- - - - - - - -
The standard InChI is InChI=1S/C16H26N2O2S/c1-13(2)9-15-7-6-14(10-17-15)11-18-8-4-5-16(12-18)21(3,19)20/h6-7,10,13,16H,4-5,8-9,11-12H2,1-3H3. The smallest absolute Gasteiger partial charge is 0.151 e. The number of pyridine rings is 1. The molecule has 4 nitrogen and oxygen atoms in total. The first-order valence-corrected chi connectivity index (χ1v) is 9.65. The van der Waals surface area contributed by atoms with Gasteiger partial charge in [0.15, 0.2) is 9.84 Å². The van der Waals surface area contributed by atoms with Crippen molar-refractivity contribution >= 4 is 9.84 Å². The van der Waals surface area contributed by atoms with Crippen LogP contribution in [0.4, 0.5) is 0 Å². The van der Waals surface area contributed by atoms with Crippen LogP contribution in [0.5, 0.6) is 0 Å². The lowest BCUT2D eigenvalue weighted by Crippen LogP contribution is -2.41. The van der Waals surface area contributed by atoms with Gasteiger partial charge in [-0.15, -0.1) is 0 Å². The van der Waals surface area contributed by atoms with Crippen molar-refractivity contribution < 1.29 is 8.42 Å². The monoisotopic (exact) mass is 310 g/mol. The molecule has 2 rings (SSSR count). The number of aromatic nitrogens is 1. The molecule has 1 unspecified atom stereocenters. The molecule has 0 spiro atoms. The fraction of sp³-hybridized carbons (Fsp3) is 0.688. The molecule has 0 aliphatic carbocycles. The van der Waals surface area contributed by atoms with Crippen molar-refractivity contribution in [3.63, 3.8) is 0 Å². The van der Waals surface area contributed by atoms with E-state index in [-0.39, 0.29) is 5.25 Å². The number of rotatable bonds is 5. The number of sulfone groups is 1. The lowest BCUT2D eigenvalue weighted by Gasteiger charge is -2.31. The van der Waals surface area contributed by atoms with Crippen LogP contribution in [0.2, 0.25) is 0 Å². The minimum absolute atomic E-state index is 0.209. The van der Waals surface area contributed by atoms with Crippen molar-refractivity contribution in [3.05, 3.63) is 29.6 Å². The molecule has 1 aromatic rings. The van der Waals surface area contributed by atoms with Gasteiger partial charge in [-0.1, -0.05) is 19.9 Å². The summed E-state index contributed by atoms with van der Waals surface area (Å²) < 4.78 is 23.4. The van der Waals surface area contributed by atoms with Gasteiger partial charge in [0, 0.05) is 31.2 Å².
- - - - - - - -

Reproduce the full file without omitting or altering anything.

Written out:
The standard InChI is InChI=1S/C16H26N2O2S/c1-13(2)9-15-7-6-14(10-17-15)11-18-8-4-5-16(12-18)21(3,19)20/h6-7,10,13,16H,4-5,8-9,11-12H2,1-3H3. The smallest absolute Gasteiger partial charge is 0.151 e. The number of pyridine rings is 1. The molecule has 4 nitrogen and oxygen atoms in total. The first-order valence-corrected chi connectivity index (χ1v) is 9.65. The van der Waals surface area contributed by atoms with Gasteiger partial charge in [0.15, 0.2) is 9.84 Å². The van der Waals surface area contributed by atoms with Crippen molar-refractivity contribution >= 4 is 9.84 Å². The van der Waals surface area contributed by atoms with Crippen LogP contribution in [0.4, 0.5) is 0 Å². The van der Waals surface area contributed by atoms with Crippen LogP contribution in [0.5, 0.6) is 0 Å². The lowest BCUT2D eigenvalue weighted by Crippen LogP contribution is -2.41. The van der Waals surface area contributed by atoms with Gasteiger partial charge in [-0.15, -0.1) is 0 Å². The van der Waals surface area contributed by atoms with Crippen molar-refractivity contribution < 1.29 is 8.42 Å². The monoisotopic (exact) mass is 310 g/mol. The molecule has 2 rings (SSSR count). The number of aromatic nitrogens is 1. The molecule has 1 unspecified atom stereocenters. The molecule has 0 spiro atoms. The fraction of sp³-hybridized carbons (Fsp3) is 0.688. The molecule has 0 aliphatic carbocycles. The van der Waals surface area contributed by atoms with Crippen molar-refractivity contribution in [3.63, 3.8) is 0 Å². The van der Waals surface area contributed by atoms with E-state index in [-0.39, 0.29) is 5.25 Å². The number of rotatable bonds is 5. The number of sulfone groups is 1. The lowest BCUT2D eigenvalue weighted by Gasteiger charge is -2.31. The van der Waals surface area contributed by atoms with Crippen LogP contribution in [0.2, 0.25) is 0 Å². The minimum absolute atomic E-state index is 0.209. The van der Waals surface area contributed by atoms with Crippen molar-refractivity contribution in [3.05, 3.63) is 29.6 Å². The molecule has 1 aromatic rings. The van der Waals surface area contributed by atoms with Gasteiger partial charge in [-0.1, -0.05) is 19.9 Å². The summed E-state index contributed by atoms with van der Waals surface area (Å²) < 4.78 is 23.4. The van der Waals surface area contributed by atoms with Gasteiger partial charge in [0, 0.05) is 31.2 Å².